I know a lot of people who make wine, cider and beer in the closets. I naturally gravitate to people who are seriously into the DIY culture. However, I personally haven’t delved into this area of fermentation. Turning juice into alcohol was the obvious first baby step in the direction of alcohol production. And it was a surprisingly easy and cheap way to make hooch (though I’m re-branding it because fruit juice cocktails sounds more elegant).
Normally alcohol production requires sterilization, air locks and large vats of fermenting liquids. Depending on what you want to make it also involves a small chemistry set of sulfite, ph testing strips, a hydrometer, etc. I’ve already posted about all the basic information about alcohol fermentation.
Making fruit juice cocktails is perfect for the newbie, because it only requires a bottle of juice, a balloon and a packet of yeast. While you could use bread yeast… the flavour is immensely better with Champagne yeast (it’s easy to find and cheap from your local wine making store).
The proper way to ferment alcohol is to use an airlock to keep contaminates out and allow gas to escape.
These are very cheap and easy to come by. But if you’re feeling lazy, (and not planning on making anything more than hooch) a balloon with a pin hole in it will also work. The pin hole allows gas to escape, and won’t allow anything to get in.
Since I wanted to play around with changing the sugar content of my ferment, I split my bottle of juice into several containers. The easiest and the most sterile way to make hooch would be to simply add the yeast to your bottle of juice and cap it with an airlock (or balloon).
- 1 bottle of fruit juice (preservative free, 100% fruit, clear juice)
- ¼ tsp (1 oz) champagne yeast
- Optional: added sugar
- Pour out 2 oz of juice from the bottle (to prevent overflow during the fermentation process).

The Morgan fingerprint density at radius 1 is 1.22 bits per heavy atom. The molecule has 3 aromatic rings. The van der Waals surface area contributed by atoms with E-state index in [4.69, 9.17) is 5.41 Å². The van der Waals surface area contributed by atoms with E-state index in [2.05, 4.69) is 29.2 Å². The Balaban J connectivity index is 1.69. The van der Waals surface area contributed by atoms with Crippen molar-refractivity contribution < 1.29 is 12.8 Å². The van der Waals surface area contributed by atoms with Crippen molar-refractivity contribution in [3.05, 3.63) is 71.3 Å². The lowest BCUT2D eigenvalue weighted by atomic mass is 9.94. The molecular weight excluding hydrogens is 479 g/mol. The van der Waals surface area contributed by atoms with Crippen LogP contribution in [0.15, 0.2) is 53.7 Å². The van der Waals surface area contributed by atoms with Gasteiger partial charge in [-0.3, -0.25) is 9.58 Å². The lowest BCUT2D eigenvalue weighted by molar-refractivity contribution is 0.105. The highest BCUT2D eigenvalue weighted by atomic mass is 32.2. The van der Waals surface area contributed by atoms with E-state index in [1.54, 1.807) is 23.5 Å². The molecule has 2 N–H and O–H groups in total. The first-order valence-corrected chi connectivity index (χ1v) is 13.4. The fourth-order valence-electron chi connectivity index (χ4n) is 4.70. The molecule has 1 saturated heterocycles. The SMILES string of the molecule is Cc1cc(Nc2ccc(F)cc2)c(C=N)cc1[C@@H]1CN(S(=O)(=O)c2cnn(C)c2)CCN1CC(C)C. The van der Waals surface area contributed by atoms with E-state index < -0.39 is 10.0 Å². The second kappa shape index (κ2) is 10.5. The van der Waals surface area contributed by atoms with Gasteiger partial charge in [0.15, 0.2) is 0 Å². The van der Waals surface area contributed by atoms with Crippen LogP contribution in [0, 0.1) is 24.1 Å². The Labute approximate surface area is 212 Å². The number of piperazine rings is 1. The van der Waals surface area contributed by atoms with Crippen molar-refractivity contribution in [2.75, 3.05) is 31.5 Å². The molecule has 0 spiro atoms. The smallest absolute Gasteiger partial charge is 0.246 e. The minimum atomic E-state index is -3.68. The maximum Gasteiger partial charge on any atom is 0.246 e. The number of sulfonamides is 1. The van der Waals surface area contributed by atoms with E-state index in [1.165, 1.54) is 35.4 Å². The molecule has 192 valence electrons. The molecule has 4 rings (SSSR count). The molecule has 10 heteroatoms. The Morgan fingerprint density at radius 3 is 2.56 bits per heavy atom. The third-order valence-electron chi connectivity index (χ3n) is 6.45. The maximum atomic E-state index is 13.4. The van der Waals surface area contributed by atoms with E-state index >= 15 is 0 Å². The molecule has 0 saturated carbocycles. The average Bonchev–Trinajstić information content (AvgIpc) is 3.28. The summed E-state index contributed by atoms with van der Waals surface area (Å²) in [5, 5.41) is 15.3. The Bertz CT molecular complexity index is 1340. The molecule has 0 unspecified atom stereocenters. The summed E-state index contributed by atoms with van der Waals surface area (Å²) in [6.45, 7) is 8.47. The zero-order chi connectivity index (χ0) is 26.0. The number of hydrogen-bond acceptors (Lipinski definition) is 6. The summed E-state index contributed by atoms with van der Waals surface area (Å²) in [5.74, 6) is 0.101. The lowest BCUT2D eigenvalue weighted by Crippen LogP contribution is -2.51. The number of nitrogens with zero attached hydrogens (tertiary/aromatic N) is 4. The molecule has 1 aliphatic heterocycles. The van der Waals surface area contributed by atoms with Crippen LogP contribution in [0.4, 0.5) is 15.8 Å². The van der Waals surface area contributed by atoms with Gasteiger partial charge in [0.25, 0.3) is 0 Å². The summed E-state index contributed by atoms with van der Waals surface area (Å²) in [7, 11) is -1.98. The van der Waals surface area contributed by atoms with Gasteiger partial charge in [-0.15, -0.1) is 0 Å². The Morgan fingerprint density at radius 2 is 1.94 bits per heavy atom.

- Mix the yeast into the juice.
- Top with an airlock and allow to ferment somewhere warm for 3-5 days.
- Ferment to taste (it will become less sweet and more alcoholic as time goes on).
- Replace original cap and store in the fridge. Release pressure build up in the bottle every few days as needed.
-I used a hydrometer(inexpensive) to calculate the alcohol level after 3 days of fermentation and again after 5 days of fermentation. It took about 5 days to come close to full fermentation. I wanted it do be sparkling, so I capped it at that point and put it in the fridge so that the carbonation could build up.
-Without any added sugar, the maximum potential alcohol content of the juice was around 3%. The maximum potential alcohol content went up as I added sugar. I was aiming for about 5%, and that took around 3 tbsp of added sugar (per bottle of juice). However, the original sugar content of your juice would also affect this calculation.
-I really liked the resulting drink. Because I capped it off before all the sugar was used up by the yeast, it was sparkly and still sweet. Brad likened it to cider. However, there are a number of factors that could affect the flavour. Including: your choice of juice, yeast, sugar content and length of ferment.
-If you want a dry, wine-like drink, simply keep fermenting until there are no more bubbles being formed. The resulting drink won’t be carbonated, or sweet.